Experienced Employment Lawyer Fighting for the Rights of Pennsylvania Employees
Employment law issues are often complicated and time-consuming. Often times those struggling with a workplace dispute feel scared and confused about how to best resolve the problem. Having represented Scranton and Lackawanna County residents since 1950, Thomas J. Jones, Jr., P.C. knows what it takes to ensure you receive the fair and just treatment to which you’re entitled.
Wage & Hour Disputes
The Fair Labor Standards Act (FLSA) is a federal law governing, among other things, wage and hour disputes throughout the United States. Unfortunately, not all Pennsylvania employers treat their employees with the respect to which they’re entitled. For example, while most Pennsylvanians must be paid overtime compensation for any hours they work beyond the standard 40 hours per week, this does not always happen. Similarly, while no state law exists governing sick leave and/or vacation pay, a Pennsylvania employer is legally required to follow the terms of any and all contracts covering those forms of compensation. If you have reason to believe that your employer is not following previously agreed upon policies, contact an experienced employment law attorney today.
Similar to discriminatory actions in the workplace, it is illegal for an employer to fire an employee based on a protected characteristic — i.e. race, ethnicity, gender, pregnancy, religious views, age, disability and/or citizenship status. Keep in mind,
however, that only employers with a minimum number of employees must comply with these laws. Additionally, if you were a signatory to a written employment contract promising job security, you are no longer considered an “at-will” employee and may be entitled to compensation via a wrongful termination suit.
It is against the law for Pennsylvania employers to discriminate against any employee on the basis of age, gender, ethnicity, religion and/or disability. The state’s anti-discrimination statute covers some smaller employers not covered by the FLSA. For example, if your workplace has between 4 and 14 employees, you should file a complaint with the Pennsylvania Human Relations Commission (PHRC). If your workplace has 15 or more employees, you may also file a claim with the Equal Employment Opportunity Commission (EEOC), unless your claim is based on a discrimination category not covered under federal law. In any case, it’s in your best interest to consult an employment law attorney as soon as possible.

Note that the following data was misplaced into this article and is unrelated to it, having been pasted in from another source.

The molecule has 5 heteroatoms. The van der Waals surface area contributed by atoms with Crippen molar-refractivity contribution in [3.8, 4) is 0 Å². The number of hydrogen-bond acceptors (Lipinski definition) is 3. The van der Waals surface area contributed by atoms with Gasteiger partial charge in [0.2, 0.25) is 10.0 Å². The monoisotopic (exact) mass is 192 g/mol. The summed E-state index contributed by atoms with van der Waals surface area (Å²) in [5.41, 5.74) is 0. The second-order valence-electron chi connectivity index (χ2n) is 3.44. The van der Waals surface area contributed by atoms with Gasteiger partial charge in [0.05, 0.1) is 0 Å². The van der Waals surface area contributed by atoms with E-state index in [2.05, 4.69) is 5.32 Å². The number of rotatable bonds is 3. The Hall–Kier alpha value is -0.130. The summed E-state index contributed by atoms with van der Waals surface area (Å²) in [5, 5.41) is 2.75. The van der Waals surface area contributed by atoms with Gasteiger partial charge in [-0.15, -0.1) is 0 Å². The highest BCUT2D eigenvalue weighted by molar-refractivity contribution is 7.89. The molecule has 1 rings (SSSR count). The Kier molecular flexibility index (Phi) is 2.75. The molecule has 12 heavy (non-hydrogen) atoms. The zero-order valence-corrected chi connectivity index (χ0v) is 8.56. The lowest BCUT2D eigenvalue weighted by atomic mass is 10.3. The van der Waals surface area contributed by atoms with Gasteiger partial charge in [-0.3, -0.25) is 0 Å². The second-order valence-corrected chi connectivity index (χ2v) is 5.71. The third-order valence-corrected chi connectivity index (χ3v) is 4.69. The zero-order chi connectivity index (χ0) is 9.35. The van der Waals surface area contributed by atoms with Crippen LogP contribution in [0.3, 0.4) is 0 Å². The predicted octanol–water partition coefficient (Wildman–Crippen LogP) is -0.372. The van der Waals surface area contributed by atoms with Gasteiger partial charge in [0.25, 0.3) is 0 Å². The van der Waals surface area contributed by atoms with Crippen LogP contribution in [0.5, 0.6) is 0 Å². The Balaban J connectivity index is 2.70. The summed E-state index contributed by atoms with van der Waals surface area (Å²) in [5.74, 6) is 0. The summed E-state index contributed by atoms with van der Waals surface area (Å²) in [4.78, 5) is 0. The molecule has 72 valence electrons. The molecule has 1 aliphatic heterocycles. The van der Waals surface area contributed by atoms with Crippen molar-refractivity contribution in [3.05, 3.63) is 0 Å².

Sexual harassment is a form of workplace discrimination that violates Title VII of 1964’s Civil Rights Act. Pursuant to federal law, Title VII applies to employers with 15 or more employees. Sexual harassment can take many forms, including unwanted sexual advances and/or requests for sexual favors that either implicitly or explicitly affects a Pennsylvanian’s work environment. These actions can also be considered sexual harassment if or when they unreasonably interfere with an employee’s job performance and/or create an offensive work environment.
Call Thomas J. Jones, Jr., P.C. Today
Going to the office shouldn’t put your physical and/or emotional well-being at risk. If you are currently struggling with an issue pertaining to employment law, such as a wage and hour dispute, workers’ compensation claim, wrongful termination and/or harassment of any kind, contact Thomas J. Jones, Jr., P.C. immediately.